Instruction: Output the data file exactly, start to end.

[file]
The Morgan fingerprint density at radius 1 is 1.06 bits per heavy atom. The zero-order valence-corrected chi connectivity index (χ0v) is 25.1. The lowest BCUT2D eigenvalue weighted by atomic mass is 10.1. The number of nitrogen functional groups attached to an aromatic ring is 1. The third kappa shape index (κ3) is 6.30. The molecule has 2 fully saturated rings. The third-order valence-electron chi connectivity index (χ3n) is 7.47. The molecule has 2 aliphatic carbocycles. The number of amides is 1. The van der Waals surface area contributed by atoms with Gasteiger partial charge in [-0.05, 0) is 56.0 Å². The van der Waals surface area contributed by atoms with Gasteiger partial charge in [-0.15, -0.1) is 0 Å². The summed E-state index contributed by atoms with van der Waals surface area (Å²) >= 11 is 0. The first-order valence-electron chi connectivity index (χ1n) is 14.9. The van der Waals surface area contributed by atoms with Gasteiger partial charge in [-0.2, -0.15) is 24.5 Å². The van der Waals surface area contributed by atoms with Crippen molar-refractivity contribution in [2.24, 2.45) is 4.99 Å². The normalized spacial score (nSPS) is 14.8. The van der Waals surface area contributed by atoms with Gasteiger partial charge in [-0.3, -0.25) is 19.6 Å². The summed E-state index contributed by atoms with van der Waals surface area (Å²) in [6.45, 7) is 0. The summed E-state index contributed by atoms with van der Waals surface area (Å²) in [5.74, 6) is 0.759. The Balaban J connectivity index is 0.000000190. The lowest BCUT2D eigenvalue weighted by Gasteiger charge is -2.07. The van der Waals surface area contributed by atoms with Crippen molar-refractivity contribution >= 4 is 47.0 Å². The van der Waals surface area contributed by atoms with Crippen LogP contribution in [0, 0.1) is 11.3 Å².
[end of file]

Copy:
The Morgan fingerprint density at radius 1 is 1.06 bits per heavy atom. The zero-order valence-corrected chi connectivity index (χ0v) is 25.1. The lowest BCUT2D eigenvalue weighted by atomic mass is 10.1. The number of nitrogen functional groups attached to an aromatic ring is 1. The third kappa shape index (κ3) is 6.30. The molecule has 2 fully saturated rings. The third-order valence-electron chi connectivity index (χ3n) is 7.47. The molecule has 2 aliphatic carbocycles. The number of amides is 1. The van der Waals surface area contributed by atoms with Gasteiger partial charge in [-0.05, 0) is 56.0 Å². The van der Waals surface area contributed by atoms with Gasteiger partial charge in [-0.15, -0.1) is 0 Å². The summed E-state index contributed by atoms with van der Waals surface area (Å²) >= 11 is 0. The first-order valence-electron chi connectivity index (χ1n) is 14.9. The van der Waals surface area contributed by atoms with Gasteiger partial charge in [-0.2, -0.15) is 24.5 Å². The van der Waals surface area contributed by atoms with Crippen molar-refractivity contribution in [2.24, 2.45) is 4.99 Å². The normalized spacial score (nSPS) is 14.8. The van der Waals surface area contributed by atoms with Gasteiger partial charge in [-0.3, -0.25) is 19.6 Å². The summed E-state index contributed by atoms with van der Waals surface area (Å²) in [6.45, 7) is 0. The summed E-state index contributed by atoms with van der Waals surface area (Å²) in [5.74, 6) is 0.759. The Balaban J connectivity index is 0.000000190. The lowest BCUT2D eigenvalue weighted by Gasteiger charge is -2.07. The van der Waals surface area contributed by atoms with Crippen molar-refractivity contribution >= 4 is 47.0 Å². The van der Waals surface area contributed by atoms with Crippen LogP contribution in [0, 0.1) is 11.3 Å².